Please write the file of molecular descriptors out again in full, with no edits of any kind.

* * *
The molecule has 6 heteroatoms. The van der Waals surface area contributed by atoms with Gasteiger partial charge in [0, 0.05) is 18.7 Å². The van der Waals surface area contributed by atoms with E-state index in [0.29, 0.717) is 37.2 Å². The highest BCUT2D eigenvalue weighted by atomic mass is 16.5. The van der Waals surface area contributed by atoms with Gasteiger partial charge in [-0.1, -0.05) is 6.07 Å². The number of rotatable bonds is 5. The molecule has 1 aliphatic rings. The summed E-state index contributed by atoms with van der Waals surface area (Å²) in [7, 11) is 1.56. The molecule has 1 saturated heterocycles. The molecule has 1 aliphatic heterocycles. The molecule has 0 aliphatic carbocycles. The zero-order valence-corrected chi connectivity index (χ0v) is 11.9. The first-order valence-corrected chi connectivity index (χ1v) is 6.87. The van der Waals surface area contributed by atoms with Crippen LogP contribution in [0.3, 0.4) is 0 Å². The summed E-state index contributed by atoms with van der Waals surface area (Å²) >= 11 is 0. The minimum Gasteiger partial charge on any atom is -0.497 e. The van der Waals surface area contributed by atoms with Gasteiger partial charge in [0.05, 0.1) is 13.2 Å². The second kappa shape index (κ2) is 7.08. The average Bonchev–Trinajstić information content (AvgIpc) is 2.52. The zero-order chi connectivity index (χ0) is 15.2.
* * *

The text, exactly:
The molecule has 6 heteroatoms. The van der Waals surface area contributed by atoms with Gasteiger partial charge in [0, 0.05) is 18.7 Å². The van der Waals surface area contributed by atoms with E-state index in [0.29, 0.717) is 37.2 Å². The highest BCUT2D eigenvalue weighted by atomic mass is 16.5. The van der Waals surface area contributed by atoms with Gasteiger partial charge in [-0.1, -0.05) is 6.07 Å². The number of rotatable bonds is 5. The molecule has 1 aliphatic rings. The summed E-state index contributed by atoms with van der Waals surface area (Å²) in [7, 11) is 1.56. The molecule has 1 saturated heterocycles. The molecule has 1 aliphatic heterocycles. The molecule has 0 aliphatic carbocycles. The zero-order valence-corrected chi connectivity index (χ0v) is 11.9. The first-order valence-corrected chi connectivity index (χ1v) is 6.87. The van der Waals surface area contributed by atoms with Crippen LogP contribution in [0.3, 0.4) is 0 Å². The summed E-state index contributed by atoms with van der Waals surface area (Å²) >= 11 is 0. The minimum Gasteiger partial charge on any atom is -0.497 e. The van der Waals surface area contributed by atoms with Gasteiger partial charge in [0.05, 0.1) is 13.2 Å². The second kappa shape index (κ2) is 7.08. The average Bonchev–Trinajstić information content (AvgIpc) is 2.52. The zero-order chi connectivity index (χ0) is 15.2.